The mail contract has never covered the cost of the weekly mail-run flights, so the Arnolds have been subsidizing the route by adding additional passengers, equipment and supplies, Carol Arnold said. The contract “does not allow for any profit margin, just cost,” she said. “In addition, we are paid for a great circle, start to finish – one loop. No allowance for landings and takeoffs or weather, etc. It is a set price for each mail run and if we miss a week, we do not get paid.”

So as Ray Arnold points out, “We’re not getting rich on this. The way we make it work is to fly in freight and supplies with the mail, and then fly backcountry guests with us on our way back. It doesn’t always work out that way, but that’s what we have to do to make it work financially.”

For Lynn Demerse, who runs Shepp Ranch on the Salmon River with her husband, Mike, the cancellation of the mail contract would be difficult. “It would seriously compromise my ability to book guests, do Forest Service contracting and pay bills,” she said. “In addition, I get my perishable freight on the mail plane which saves the grueling, often-hot trek from Riggins up the road and in the jet boat. Meat and salad fixin’s don’t do well, not to mention the effect on a case of eggs on that bumpy river road and jet boat ride.”

Beyond the challenging logistics, everyone in the backcountry loves Ray and Carol Arnold. With Carol manning the backcountry radio, and Ray flying the plane, the duo have saved many lives by rescuing lost hunters or injured people who get hurt out of the woods in a timely manner. He’s even discovered people who have passed on when he’s noticed no smoke coming out of a chimney in the dead of winter.

“Ray is obviously a large part of our lives and Carol makes the whole thing work,” Demerse said. “Whether it is a rescue (last year Ray evacuated a patient with a head injury from here within two hours of the incident) or just a letter from home, it makes a huge difference.”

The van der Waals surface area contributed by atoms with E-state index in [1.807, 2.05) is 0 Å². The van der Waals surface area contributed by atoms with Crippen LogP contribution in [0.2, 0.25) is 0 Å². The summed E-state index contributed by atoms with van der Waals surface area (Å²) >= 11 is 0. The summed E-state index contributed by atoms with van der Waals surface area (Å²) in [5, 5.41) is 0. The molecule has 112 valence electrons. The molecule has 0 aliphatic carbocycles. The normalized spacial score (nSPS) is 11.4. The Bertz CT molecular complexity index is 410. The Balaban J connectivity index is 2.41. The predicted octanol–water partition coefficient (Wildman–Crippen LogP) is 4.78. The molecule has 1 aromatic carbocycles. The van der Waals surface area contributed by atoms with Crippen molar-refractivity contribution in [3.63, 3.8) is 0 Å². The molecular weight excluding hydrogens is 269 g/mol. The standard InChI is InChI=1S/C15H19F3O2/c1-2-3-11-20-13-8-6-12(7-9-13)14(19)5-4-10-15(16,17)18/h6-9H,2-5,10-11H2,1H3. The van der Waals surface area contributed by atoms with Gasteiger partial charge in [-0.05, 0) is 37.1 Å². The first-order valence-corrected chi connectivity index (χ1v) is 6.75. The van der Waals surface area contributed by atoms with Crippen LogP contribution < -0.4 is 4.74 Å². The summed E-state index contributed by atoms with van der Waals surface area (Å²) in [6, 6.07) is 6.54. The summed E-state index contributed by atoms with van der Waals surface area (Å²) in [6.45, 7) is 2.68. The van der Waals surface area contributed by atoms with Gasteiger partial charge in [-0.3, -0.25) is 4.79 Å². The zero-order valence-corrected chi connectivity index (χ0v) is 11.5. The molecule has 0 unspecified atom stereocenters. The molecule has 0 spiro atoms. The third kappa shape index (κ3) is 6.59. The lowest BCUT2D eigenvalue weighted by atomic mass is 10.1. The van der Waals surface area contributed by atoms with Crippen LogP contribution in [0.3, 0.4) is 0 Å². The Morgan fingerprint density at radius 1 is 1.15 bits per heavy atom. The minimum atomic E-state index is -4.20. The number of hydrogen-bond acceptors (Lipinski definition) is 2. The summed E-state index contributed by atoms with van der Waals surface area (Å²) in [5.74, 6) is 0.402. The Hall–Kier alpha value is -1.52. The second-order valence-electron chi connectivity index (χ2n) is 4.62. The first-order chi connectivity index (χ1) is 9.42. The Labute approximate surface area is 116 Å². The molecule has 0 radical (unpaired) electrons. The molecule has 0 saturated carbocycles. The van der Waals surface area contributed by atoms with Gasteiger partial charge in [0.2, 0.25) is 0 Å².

To contact Ray and Carol Arnold at Arnold Aviation, please call 208-382-4844. To reach Lynn Demerse, email her at Media inquiries can be directed to Steve Stuebner, 208-472-5680 or

For visuals, the media may be interested in a YouTube video of Arnold taking off and landing in various backcountry air strips in the Frank Church Wilderness.


Monday, February 9, 2009

Learning Lab hosts annual Lunch for Literacy

The Learning Lab is hosting their largest annual fundraiser, Lunch for Literacy, on Thursday, February 19 at the Boise Centre on the Grove. The luncheon kicks-off with a silent auction at 11 a.m. featuring copies of autographed books from well-known authors including David Sedaris, Sean Connery, Newt Gingrich, Ridley Pearson, Isabel Allende and George Foreman, among others.

The lunch and program begin at noon. Keynote speaker is Nancy Turner, award-winning author of the popular Sarah Prine series. Also speaking is Mohamed Ibrahim Mohamed, a current Learning Lab student who made his way to the Treasure Valley after fleeing his home in the violence-ravaged countryside of Sudan. Mohamed will generously share the story of his journey towards literacy and talk about the Learning Lab’s impact upon his life.

Tickets are $50 for individuals and $500 for a table. The luncheon is fun, fast-paced, positive and supports a great cause – helping people who struggle with literacy. Tickets can be purchased here:

For more information, to donate to the Learning Lab, or if you're interested in sponsoring a table at the luncheon, contact Ann Heilman, Executive Director, at or 344-1335 ext. 120.

Builder mag publishes story about CBH Homes

It's always nice when a national magazine bites on a story idea. In this case, it was Builder magazine.

The Drake Cooper PR team felt that CBH Homes, the No. 1 builder in Idaho, had done a marvelous job of repositioning itself internally and externally to cope with the rapidly changing real estate market and economy in late 2007 and 2008. We thought that some of the things that CBH had done to sell homes in a very challenging market might provide ideas for other national home-builders.

We were right. Builder Senior Editor John Caufield liked our story pitch, and he did a lengthy interview with CBH principals Corey Barton and Ronda Conger last fall. The story appeared online in early January 2009.

Here's a copy of the article.

Thanks to John Caufield at Builder and CBH Homes for creating the opportunity.